The nonlinear dielectric effect (NDE) is traditionally viewed as originating from saturation of the response of individual dipoles in a strong electric field. This mean-field view, mathematically described by the Langevin saturation function, predicts enhanced dielectric saturation at lower temperatures. In contrast, recent experiments for glycerol have shown a sharp increase of the NDE with increasing temperature. The formalism presented here splits the NDE into a sum of a term representing binary correlations of dipolar orientations and terms referring to three- and four-particle orientational correlations. Analysis of experimental data shows that the contribution of three- and four-particle correlations strongly increases at elevated temperatures. The mean-field picture of dielectric saturation as the origin of the NDE is inconsistent with observations. A positive NDE (increment of the field-dependent dielectric constant) is predicted for low-concentration solutions of polar molecules in nonpolar solvents. The dependence of the NDE on the concentration of the polar component is polynomial.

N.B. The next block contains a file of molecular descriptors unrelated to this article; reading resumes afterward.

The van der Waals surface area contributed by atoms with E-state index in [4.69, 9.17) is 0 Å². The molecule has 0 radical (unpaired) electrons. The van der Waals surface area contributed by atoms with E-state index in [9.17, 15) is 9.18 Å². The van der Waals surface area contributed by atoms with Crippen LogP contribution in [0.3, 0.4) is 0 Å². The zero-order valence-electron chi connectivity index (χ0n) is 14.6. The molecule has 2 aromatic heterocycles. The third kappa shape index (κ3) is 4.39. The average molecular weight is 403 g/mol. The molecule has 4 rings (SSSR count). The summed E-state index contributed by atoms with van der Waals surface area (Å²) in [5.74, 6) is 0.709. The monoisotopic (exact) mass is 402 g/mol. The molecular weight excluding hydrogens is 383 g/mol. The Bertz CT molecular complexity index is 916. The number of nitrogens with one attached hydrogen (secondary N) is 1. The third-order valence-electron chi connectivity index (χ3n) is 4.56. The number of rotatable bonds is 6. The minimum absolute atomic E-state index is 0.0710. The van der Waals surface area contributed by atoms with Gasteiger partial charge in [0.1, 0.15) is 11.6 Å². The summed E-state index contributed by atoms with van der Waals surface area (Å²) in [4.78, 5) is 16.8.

ASJC Scopus subject areas
- Physics and Astronomy(all)
- Physical and Theoretical Chemistry